Marie B. Ellis’s labor of love still serves the community to this day.
Marie B. Ellis Park started as one woman’s tribute to military personnel from Plant City. Now it’s a tribute to one woman’s dedication to the community.
Long before it was known as Ellis Park, the plot of land at 601 E. Laura St. was nothing more than a vacant lot. Ellis saw the vacant land and had an idea. With members of the military, including her three sons, soon returning home to Plant City, why not give them and their families something nice to enjoy together?
Plans to acquire and develop the park began in late 1944, when Ellis created the Civic and Veterans organization and collected donations. City Manager Theo McCall told Ellis the city had set aside the land with the intention of making a park for the black community to use, according to the Plant City Photo Archives and History Center, and that the park was up for grabs at no cost. She and her family jumped right in. Ellis herself planted flowers and trees around the park and she used water collected from homes around the park to keep them hydrated.
Ellis was also known for creating Plant City’s first Easter celebration and parade in 1941, and in 1945 she brought the festivities to the new park. Within 10 years, the park would host 300 children and their families for the annual celebration.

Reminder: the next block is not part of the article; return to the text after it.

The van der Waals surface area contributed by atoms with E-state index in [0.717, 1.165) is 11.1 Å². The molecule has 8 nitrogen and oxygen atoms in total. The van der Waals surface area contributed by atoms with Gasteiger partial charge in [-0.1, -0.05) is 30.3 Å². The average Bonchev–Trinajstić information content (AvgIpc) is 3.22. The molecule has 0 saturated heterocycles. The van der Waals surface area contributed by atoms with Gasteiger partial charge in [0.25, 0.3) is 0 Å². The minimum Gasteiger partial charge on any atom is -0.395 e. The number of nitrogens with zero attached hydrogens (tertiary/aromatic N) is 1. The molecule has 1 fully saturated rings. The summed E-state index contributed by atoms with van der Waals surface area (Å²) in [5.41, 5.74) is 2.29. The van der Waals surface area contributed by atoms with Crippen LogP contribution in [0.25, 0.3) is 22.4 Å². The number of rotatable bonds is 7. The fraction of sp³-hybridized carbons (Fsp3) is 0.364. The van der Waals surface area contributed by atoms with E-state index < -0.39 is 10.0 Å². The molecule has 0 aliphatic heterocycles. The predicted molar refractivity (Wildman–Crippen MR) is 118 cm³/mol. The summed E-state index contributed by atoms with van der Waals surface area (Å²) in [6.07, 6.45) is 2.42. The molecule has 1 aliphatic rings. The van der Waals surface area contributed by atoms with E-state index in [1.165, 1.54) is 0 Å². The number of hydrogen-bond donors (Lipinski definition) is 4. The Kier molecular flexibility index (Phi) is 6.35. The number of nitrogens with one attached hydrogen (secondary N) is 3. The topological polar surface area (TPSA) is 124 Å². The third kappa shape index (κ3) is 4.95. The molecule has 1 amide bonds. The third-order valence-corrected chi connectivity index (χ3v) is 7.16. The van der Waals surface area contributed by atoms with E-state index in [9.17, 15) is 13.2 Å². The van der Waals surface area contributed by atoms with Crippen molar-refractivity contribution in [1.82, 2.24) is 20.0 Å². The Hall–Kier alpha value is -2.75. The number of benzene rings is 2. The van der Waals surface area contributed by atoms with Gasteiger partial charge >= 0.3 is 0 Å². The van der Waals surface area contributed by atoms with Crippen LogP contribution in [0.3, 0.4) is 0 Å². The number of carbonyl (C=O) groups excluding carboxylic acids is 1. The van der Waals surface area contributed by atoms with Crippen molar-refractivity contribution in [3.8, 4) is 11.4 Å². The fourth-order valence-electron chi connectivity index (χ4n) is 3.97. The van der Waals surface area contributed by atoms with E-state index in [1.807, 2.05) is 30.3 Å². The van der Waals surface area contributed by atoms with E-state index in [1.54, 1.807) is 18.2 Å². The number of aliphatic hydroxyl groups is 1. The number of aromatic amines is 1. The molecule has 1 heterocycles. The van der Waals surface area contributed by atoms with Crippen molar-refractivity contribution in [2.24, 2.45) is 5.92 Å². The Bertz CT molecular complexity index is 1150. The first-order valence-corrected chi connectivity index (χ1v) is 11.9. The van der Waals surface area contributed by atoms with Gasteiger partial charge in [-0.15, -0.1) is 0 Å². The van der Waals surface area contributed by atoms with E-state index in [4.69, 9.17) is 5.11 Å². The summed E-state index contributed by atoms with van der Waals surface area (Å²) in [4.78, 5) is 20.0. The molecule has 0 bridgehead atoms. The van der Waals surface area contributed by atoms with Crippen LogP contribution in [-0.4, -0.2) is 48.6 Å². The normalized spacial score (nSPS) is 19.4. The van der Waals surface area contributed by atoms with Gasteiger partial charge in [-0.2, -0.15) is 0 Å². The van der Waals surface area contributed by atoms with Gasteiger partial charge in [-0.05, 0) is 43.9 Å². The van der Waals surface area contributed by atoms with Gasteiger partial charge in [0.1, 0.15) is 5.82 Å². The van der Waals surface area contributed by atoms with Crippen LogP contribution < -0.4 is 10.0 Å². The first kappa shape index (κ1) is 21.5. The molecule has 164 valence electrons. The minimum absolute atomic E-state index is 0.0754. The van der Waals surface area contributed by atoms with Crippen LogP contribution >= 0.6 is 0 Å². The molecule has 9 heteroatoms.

In March 1963, the year after Ellis died, Mayor Dick Elston and the city renamed the park in her honor.
The spirit of Ellis’s beautification efforts lived on in Donald Goodwine, another Plant City resident. Goodwine, a teacher who returned to town after his retirement, helped bring additional features to the park and also bought sporting goods for kids to use there. He died in 2009 and in 2011 the City Commission named the park’s three shuffleboard courts after him.
Marie B. Ellis Park is a 1.97-acre parcel that has a basketball court, a volleyball court, the Donald Goodwine Shuffleboard Courts, a playground and a gazebo.
Information from the City of Plant City and the Plant City Photo Archives and History Center was used in this article.